Some addictions do not
involve drugs. Instead, the brain becomes dependent on substances
that it secretes naturally during certain activities.
For instance, you can become “hooked” on endorphins–the
endogenous opiates that the brain produces when you are working
or engaging in sports. The stress of these activities causes
the norepinephrine-producing neurons in the brain to become
overactive. To counteract the excess norepinephrine, the brain
produces more endorphins, which eliminate the sense of discomfort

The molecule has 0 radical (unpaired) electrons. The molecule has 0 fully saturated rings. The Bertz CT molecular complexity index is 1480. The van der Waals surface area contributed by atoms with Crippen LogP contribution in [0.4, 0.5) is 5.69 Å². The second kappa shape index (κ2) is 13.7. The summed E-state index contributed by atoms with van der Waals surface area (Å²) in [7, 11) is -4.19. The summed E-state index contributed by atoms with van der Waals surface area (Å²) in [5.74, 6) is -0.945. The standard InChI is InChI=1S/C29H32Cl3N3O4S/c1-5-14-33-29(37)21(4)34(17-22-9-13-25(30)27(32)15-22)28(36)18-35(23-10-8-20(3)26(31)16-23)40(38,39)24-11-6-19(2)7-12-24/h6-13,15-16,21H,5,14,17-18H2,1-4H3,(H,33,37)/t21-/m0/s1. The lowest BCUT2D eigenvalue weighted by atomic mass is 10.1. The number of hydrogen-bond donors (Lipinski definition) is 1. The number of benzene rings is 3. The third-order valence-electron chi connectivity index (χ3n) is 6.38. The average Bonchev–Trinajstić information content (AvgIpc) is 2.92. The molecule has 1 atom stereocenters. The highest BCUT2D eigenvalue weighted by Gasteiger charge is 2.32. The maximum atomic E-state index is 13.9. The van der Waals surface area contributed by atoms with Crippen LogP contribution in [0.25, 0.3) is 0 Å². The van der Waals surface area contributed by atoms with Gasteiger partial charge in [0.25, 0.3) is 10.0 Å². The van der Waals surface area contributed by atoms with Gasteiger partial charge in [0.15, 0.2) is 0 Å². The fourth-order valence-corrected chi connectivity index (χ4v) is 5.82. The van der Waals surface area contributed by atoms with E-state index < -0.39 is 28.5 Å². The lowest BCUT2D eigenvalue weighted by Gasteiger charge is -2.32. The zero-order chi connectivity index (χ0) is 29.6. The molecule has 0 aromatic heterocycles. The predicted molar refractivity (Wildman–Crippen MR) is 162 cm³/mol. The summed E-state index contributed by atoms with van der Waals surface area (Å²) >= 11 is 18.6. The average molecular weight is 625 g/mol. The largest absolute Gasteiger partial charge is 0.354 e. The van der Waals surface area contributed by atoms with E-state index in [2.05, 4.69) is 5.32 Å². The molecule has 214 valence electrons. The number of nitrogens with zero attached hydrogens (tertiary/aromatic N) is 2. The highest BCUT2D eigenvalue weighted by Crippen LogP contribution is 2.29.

caused by the norepinephrine and can even create a feeling
of euphoria. But once you stop the activity that raised your
endorphin levels, there are no longer enough endorphins in
your system to control the secretion of norepinephrine. As
a result, you will experience feelings both of deprivation
(from lack of endorphins) and discomfort (from the excess norepinephrine).
You will therefore again seek out those activities that flood
your brain with its own endogenous morphines.